10/16/1967 there was a loss of the five firefighters from Ridgefield, (NJ) several other firefighters were injured, one seriously at the Cardinal Lanes Bowling Alley in Cliffside Park, N.J. “The Cardinal Lanes Bowling Alley, located at 515 Anderson Ave. in Cliffside Park, N.J., was involved in a fire. Several crews from neighboring towns responded to the blaze, including five firefighters from the Ridgefield Fire Department, which was called on mutual aid. Several firefighters entered the building that day; tragically, the responding crew never made it back out…Because first-arriving units witnessed heavy smoke pouring out of all sides of the one-story building, mutual aid was requested from Ridgefield almost immediately. Engine 2, along with additional mutual aid, was dispatched to the scene. Upon arrival, the crew stretched two hoselines to a rear door, and prepared to make entry; however, upon opening the door, there was an explosion that collapsed the roof. “We were pumping water through the door to spray the roof from inside,” said the sole survivor of the Ridgefield crew. “All of a sudden I saw a big gush of smoke backfire and come out of the building.” He shouted for others to get out. The force of the collapse threw him 25 feet, and caused a subsequent cinder-block wall collapse, at the rear of the building, which trapped about a dozen firefighters who had been working in the area. Other firefighters on scene attempted to dig out all the buried men. In addition to the loss of the five firefighters from Ridgefield, several other firefighters were injured, one seriously. Approximately 130 firefighters from eight towns battled the blaze, which was labeled as arson and totaled about $80,000 in losses.”
10/16/1940 a Manhattan, New York (FDNY) firefighter died “while fighting a smoky fire in the rear hallway on the ground floor of a six-story tenement at 254 to 256 West 146th Street, after working for twenty minutes, he collapsed at 8 o’clock at night. He was taken to Harlem Hospital, where he died of carbon monoxide poisoning at 8:40.”
10/16/1949 two Manhattan, New York (FDNY) firefighters of the Fire Patrol “were backing out of a burning building involved in a two-alarm fire, the floors suddenly collapsed, trapping two members of Fire Patrol 3 who were spreading covers over the lunch counter on the first floor. It took firefighters over 15 hours to find the body of the first, and 24 hours to reach the second body.”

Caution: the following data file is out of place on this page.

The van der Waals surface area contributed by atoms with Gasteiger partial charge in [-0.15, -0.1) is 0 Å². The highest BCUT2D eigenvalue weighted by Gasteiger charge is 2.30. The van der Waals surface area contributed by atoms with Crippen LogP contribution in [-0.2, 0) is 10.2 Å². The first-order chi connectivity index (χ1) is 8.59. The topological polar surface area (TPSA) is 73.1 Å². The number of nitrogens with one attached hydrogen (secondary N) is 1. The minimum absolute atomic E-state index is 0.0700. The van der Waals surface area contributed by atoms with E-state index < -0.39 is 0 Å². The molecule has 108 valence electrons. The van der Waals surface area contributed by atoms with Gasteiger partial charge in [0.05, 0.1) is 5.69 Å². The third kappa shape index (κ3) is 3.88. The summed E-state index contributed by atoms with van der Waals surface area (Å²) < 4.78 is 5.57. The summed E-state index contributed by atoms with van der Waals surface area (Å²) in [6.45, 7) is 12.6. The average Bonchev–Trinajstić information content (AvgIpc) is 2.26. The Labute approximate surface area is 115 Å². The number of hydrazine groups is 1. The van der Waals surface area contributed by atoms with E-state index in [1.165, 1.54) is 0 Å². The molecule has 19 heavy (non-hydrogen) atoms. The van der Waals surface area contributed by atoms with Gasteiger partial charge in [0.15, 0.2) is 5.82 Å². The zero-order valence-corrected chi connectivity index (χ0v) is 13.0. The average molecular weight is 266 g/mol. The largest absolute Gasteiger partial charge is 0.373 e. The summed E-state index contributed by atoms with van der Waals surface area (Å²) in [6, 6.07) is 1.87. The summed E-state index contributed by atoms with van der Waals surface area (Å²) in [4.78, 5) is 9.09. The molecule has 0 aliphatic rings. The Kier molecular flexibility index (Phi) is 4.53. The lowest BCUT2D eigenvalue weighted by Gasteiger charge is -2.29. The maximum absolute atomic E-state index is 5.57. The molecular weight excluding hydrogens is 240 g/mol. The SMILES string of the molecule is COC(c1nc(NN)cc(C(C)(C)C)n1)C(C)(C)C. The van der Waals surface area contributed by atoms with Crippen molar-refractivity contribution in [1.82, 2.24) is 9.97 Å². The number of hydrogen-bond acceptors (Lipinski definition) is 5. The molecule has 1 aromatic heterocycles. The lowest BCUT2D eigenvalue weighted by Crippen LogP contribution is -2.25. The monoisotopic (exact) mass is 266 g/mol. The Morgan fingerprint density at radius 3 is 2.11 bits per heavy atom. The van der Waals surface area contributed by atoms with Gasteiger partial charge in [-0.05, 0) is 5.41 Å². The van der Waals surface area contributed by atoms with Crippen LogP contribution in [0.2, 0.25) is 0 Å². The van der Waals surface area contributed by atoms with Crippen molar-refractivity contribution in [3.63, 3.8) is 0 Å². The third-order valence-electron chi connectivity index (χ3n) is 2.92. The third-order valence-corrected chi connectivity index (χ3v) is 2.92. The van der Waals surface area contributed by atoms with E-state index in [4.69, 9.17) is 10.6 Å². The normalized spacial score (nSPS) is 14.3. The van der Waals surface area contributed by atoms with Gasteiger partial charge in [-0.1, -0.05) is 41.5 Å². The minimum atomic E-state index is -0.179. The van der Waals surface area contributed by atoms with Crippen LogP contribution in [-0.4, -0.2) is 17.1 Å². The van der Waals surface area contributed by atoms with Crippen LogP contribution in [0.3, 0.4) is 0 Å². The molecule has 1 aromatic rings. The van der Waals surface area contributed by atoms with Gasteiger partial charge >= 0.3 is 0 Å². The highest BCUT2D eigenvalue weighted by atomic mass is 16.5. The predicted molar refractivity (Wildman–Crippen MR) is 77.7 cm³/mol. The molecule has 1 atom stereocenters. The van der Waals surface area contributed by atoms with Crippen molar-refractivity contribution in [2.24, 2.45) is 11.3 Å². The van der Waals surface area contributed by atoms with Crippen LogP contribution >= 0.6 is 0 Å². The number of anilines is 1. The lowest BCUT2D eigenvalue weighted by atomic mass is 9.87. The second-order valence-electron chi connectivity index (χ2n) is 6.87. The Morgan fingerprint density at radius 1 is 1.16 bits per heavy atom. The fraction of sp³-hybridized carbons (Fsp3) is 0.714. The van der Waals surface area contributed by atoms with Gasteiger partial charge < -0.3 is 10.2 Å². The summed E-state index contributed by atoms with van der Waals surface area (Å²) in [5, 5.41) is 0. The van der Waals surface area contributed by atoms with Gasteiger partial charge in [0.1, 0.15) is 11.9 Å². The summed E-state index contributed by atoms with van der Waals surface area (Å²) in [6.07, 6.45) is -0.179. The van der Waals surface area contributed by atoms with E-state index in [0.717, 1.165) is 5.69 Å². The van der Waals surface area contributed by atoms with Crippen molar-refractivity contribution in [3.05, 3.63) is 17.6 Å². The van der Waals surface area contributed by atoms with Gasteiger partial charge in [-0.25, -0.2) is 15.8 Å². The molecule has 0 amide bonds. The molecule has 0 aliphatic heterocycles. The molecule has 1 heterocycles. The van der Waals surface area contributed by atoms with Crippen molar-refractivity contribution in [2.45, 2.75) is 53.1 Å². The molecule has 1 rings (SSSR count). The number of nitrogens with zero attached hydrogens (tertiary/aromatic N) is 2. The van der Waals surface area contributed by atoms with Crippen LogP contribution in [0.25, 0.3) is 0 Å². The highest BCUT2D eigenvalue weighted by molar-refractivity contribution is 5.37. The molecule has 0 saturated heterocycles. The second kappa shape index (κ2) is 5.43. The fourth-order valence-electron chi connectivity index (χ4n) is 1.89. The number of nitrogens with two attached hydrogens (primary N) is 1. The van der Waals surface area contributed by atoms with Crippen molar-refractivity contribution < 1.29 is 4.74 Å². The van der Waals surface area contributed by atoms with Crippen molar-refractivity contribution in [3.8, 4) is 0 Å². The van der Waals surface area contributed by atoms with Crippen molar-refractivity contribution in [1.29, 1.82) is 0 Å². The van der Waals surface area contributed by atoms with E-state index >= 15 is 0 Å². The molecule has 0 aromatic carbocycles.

10/16/1979 a Miami, Dade County, FL firefighter “died while fighting a fire in South Dade County. He collapsed while handling the hose during a boat fire in Florida City. Because the fire involved no injuries, a rescue unit had been sent back to the station and had to be called back when he collapsed.”
10/16/2000 a Cape Charles, Virginia firefighter died while operating as “the backup person on a 2-½ inch line that was being operated on a well-involved three-story wood frame residence. He collapsed; medical care was immediately initiated by the firefighter that had been on the nozzle. He was treated by EMS personnel on the scene and transported to the hospital. He was later pronounced dead at the hospital. The fire was caused by arson.”
10/16/1987 Baby Jessica was rescued from a well in Midland, TX after 56 hours. Jessica Morales née McClure (born March 26, 1986) became famous at the age of 18 months after falling into a well. The story gained worldwide attention (leading to some criticism as a media circus).
10/16/1996 a stampede killed eighty-four and injured more than 100 at World Cup match in Guatemala City. Approximately 60,000 fans came to the stadium with a capacity of only 45,000 and push their way into the venue through a narrow passage. “Fights that broke out in the crowd exacerbated the situation, which ended in a panicked stampede.”
10/16/1996 a fire started around 11:13 a.m. at the Cape Cod Hospital in Hyannis, MA in a nurses’ lounge on the third floor near the ICU/CCU from a plastic hospital tray placed on top of a stove. Two sprinkler heads activated in the room of origin limiting the fire damage to that room and there were no injuries or fatalities. Forty patients were evacuated.
10/16/1991 gale-force winds were responsible for 92 separate wildland fires in Spokane, Stevens, Ferry, Okanogan, and Pend Orielle counties in Washington State. One hundred fourteen homes and numerous other structures were destroyed.
10/16/1986 around 7:29 p.m. about ½ mile outside of Woodruff, Utah, a semi-truck transporting 63 head of cattle crashed into piping for two stationary LP-Gas storage tanks holding 18,000 and 30,000 gallons of fuel and immediately started a fire with flame impingement on the tractor and the storage tanks. A BLEVE of the 18,000-gallon tank occurred about ½ hour after the accident, propelling pieces of the tank in all directions, the largest struck a building about 2,600 feet from its mounting. Fearing a second BLEVE, the town was evacuated, and let the tank continue to burn; by 5:30 a.m. the burning gas and of flame impingement decreased dramatically. At sunrise firefighters entered the area and extinguished the remaining secondary fires.
10/16/1953 Boston, MA the USS Leyte carrier explosion killed thirty-nine.
10/16/1907 a fire raged for two hours destroying two blocks of Plant City, FL. The fire origin is unknown. Flames were discovered in Herring dry goods store on the south side of the railroad and rapidly spread to other buildings
10/16/1937 Slippery Rock (PA) State Teachers’ College North Hall was destroyed by fire that started around 5:20 a.m.
10/16/1884 Montello, WI Opera House and Bank were destroyed by fire that started around 2:00 a.m.
10/16/1912 Fort Worth, TX the Broadway Baptist Church ceiling falls during a wedding, injuring twelve.